Divisions split this country at every turn: ideological, generational, economical. Perhaps none are more sharp than those of geography, with the separation between the urban left and the rural right growing wider every day.
Add in a rigid two-party system and the temptation on each side to manipulate maps to their own advantage, and, as a new New York Times piece on the work of electoral reform scholar Jonathan Rodden notes, “we keep adding more reasons to double down on geography as our central fault line, and to view our policy disagreements as conflicts between fundamentally different ways of living.”
The consequences are more than just disagreement, though. It also poses a fundamental threat to the democratic principle that every vote should count equally. Because the disproportionate concentration of Democrats in urban areas creates an uneven balance in voting influence that benefits the more Republican rural areas.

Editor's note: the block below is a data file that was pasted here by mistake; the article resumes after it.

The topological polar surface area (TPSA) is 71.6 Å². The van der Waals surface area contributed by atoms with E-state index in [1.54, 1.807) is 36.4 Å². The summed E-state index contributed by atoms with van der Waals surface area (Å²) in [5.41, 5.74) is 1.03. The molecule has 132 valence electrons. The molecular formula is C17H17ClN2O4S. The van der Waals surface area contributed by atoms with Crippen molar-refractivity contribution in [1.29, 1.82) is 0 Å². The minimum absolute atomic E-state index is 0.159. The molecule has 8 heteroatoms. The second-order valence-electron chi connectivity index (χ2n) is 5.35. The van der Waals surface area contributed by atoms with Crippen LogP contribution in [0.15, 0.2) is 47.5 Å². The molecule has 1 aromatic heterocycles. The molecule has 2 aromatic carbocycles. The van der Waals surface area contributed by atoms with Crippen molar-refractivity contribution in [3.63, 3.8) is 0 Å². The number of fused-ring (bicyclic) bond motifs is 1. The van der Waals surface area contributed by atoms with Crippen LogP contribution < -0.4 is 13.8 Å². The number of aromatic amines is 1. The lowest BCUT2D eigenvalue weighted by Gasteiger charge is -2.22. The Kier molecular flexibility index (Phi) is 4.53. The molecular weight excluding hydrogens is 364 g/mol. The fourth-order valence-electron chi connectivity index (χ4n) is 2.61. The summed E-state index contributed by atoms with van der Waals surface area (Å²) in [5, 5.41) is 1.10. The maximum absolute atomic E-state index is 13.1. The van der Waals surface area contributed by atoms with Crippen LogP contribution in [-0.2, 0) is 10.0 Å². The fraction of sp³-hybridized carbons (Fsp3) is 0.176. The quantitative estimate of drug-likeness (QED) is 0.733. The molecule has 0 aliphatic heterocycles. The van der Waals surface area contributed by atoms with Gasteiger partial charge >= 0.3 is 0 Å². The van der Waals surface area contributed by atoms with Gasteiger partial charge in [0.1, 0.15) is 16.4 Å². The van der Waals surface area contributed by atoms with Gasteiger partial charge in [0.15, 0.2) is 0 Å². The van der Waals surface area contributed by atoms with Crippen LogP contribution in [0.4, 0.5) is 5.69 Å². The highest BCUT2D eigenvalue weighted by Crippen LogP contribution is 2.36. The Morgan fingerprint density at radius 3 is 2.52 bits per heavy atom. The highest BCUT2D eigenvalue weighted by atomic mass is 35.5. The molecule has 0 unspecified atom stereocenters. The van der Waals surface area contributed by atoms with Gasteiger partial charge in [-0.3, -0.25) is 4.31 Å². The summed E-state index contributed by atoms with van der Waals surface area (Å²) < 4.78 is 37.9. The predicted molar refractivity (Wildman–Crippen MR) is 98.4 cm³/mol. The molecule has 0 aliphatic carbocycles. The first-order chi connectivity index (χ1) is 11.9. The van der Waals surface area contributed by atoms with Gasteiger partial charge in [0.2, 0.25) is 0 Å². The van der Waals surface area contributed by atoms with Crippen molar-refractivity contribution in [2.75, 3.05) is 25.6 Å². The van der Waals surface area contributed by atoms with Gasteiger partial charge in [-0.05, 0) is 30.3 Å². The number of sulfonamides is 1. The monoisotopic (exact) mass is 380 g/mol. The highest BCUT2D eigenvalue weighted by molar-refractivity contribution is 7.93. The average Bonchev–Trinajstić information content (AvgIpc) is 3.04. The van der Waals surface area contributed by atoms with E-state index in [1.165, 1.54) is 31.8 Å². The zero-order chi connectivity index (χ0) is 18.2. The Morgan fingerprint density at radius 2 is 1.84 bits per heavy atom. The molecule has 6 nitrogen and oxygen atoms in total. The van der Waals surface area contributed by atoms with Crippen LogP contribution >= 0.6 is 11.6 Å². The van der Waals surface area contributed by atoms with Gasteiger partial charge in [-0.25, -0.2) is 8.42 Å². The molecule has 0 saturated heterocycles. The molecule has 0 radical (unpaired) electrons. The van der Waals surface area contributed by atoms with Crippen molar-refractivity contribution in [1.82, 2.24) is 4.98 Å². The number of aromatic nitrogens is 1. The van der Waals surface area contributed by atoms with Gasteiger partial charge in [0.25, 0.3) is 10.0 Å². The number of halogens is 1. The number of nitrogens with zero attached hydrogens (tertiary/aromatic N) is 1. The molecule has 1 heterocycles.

But what if it didn’t have to be that way? Certainly, if we look to other European democracies, we don’t see the same disproportionate influence of some voters over others.
As Rodden describes in the article,
“That’s because most representatives are elected from single‑member districts where the candidate with the most votes wins, as opposed to a system of proportional representation, as some democracies have.”
But the United States, too, can realize the benefits of a proportional representation system under a proposal known in Congress as the Fair Representation Act. Introduced by U.S. Rep. Don Beyer (D-VA) in 2017 and slated for reintroduction this year, the bill combines ranked choice voting with multi-member districts drawn by independent redistricting commission to create a ‘Congress for every American,’ where every voters’ voice matters, no matter their zip code.
Read the full New York Times article here.